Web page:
In growing, each herb has its own special requirments. Some like dry soil some like wet some acid some nuetural. In herbs it make a big differance in how they are grown if they will grow. What is good for a veggie garden is not so good for a herb garden. How one plans there herb garden is unquic to them. You can have a formal herb gared or just some herbs planted here and there where they will grow best. Herbs also are great for companion planting with veggies. Ofcourse not all herbs can be done that way but most of the ones you would use for cooking can like garlic, fennel and the list goes on. You can buy seeds from and seed catalog they will carry a big varity of cooking herbs. Any others are easy to find thru some of the seed swaps or herb only seed places. Also check nurseries in your area and home depot, lowes ect. Hope this helps if you need I can list web site for info but they are easy to find with a search on either herb garen or herb medical. There are many forums that are just herb oriented too. First thing for you is get some books and read some gardening herb sites.

    tamara
     
  13. culpeper

    culpeper Well-Known Member

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    There are about 20000 KNOWN herbs on the planet, and undoubtedly many still not discovered.

    A spice is a herb, or a part of a herb. Usually it has 'zing' - it's pungent or aromatic. So - you don't always grind ginger, but it is called a spice. Ditto with cinnamon, nutmeg, galangal, cloves, allspice, sumac and many others.

    Herb, technically, refers to the leafy parts of a plant. So in a recipe for a remedy, you'll often find instructions to 'place the herb in a saucepan...'. If other parts of the plant are used, they are usually specified. This isn't a hard and fast rule, however. You really need to learn which parts of a 'herb' are used!

    You MUST control your urge to go overboard! Especially in the early stages, while you are still learning. With such a huge diversity of plants, you have to expect that each has its own requirements for sun, water, soil conditions, space etc. A cactus will not generally do well in a boggy situation!! A cold climate plant will do less well in a hot environment. And so it goes. You need to study your herbs, and plan your garden according to their needs - and your needs.

    You can buy herb seeds from a mail-order company like Richters (there are many others, so you'll need to Google for 'mail-order herbs' or similar. Seeds vary greatly in their viability. Some need to be very, very fresh - others can remain viable for years, or even centuries. This, too, you'll need to learn.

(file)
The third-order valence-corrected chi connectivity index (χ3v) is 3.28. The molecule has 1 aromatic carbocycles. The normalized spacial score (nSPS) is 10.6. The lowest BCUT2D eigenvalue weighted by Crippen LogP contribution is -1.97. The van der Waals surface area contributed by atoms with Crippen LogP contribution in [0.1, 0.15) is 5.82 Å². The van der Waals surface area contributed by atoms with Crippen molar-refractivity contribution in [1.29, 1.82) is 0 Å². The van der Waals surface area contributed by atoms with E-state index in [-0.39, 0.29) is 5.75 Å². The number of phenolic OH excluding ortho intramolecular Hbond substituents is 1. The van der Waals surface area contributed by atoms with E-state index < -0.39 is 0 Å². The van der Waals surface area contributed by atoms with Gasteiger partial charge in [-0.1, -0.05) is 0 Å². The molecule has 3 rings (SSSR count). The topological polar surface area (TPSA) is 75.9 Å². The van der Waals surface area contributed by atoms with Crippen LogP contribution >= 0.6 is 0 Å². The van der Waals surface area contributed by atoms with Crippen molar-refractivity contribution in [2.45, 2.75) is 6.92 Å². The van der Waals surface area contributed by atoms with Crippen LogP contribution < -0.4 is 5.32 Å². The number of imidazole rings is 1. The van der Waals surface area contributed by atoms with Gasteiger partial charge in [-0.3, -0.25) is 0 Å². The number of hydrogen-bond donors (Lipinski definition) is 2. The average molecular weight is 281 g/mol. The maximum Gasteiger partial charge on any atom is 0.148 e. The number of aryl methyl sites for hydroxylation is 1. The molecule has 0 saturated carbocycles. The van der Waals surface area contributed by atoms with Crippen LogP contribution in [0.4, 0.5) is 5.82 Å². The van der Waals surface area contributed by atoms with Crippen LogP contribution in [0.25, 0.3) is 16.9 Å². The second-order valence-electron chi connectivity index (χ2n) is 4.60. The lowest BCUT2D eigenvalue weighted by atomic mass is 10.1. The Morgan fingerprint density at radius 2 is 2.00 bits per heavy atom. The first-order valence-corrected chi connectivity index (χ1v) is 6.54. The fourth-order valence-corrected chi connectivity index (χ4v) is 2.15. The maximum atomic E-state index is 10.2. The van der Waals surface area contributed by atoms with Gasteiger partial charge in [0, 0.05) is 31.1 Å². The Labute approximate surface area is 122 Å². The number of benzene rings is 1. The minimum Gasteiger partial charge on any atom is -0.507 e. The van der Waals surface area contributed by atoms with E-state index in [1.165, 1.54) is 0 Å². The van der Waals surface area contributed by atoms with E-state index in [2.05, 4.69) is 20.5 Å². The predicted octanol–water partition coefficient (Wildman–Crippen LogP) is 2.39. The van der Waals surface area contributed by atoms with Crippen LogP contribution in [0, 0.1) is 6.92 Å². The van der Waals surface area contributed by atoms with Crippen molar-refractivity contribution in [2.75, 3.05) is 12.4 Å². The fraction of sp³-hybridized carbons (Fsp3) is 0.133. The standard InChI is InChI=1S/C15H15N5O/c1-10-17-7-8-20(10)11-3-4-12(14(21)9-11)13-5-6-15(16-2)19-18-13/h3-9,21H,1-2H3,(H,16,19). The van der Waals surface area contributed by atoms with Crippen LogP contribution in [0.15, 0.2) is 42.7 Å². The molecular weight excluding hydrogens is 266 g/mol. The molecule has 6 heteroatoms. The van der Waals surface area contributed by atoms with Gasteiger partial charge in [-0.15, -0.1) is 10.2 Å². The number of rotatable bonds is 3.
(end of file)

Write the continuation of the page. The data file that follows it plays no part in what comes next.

You also need to learn about whether a particular herb is an annual, a biennial, a perennial, or a short-lived perennial. You need to learn whether it has potential as a weed (many herbs are weeds!), whether it's prohibited in your area (horsetail, comfrey, St. John's Wort, marijuana are just a very few plants which may be banned for one reason or another). You need to learn how big each plant will get in maturity, how far it spreads, how tall it gets. Some herbs are environmental THUGS!

    I suggest you begin with half a dozen herbs which you KNOW you'll use. Learn about each of them thoroughly before rushing out for your next half dozen and repeating the process. I can promise you disappointment if you don't do this. You want your herbs to be of USE to you! Later, you can put in some herbs just for their novelty factor, but in my experience, herbs KNOW when they loved and wanted and needed, and they behave accordingly! At the same time, however, you'll find herbs which will grow just to spite you - such determined herbs will include things like dandelions, plantain, and ragwort!!

    Just because you can buy dried chives, it doesn't mean that they are much good! To me, dried chives taste very much like dried out hay.

    Recently, my son, who has been cooking up curries as his latest fad, discovered the difference between fresh and dried herbs. He's always known the difference of course (being raised by ME!), but this time the message really hit home. He'd been using dried turmeric, but I persuaded him to try some fresh turmeric from my garden for the first time. He was bowled over by the difference in the flavour! And he now has his own turmeric growing in his own garden, and he'll never buy the dried stuff again.

    I strongly suggest that you begin with the culinary herbs, the ones you already use in your cooking. REALLY learn about them - their culinary uses, their medicinal uses, their household uses, their cosmetic uses etc. This will keep you occupied for a very long time, as there is an awful lot to know! Leave the purely medicinal herbs until you gain some expertise in the culinary herbs. Many of them can be dangerous in the hands of the uninitiated.

    However, if you're mad keen to get into the medicinal herbs, why not start with some pretty ones that won't do you much harm? Evening primrose, echinacea, roses, violets, calendula - these are an asset in any garden just for their beauty. And they all have assorted medicinal properties.

    Read as much as you possibly can about each herb that interests you. Don't believe EVERYTHING you read, either! Especially when it's on the internet. Learn to sort the wheat from the chaff in the vast amount of information you'll discover.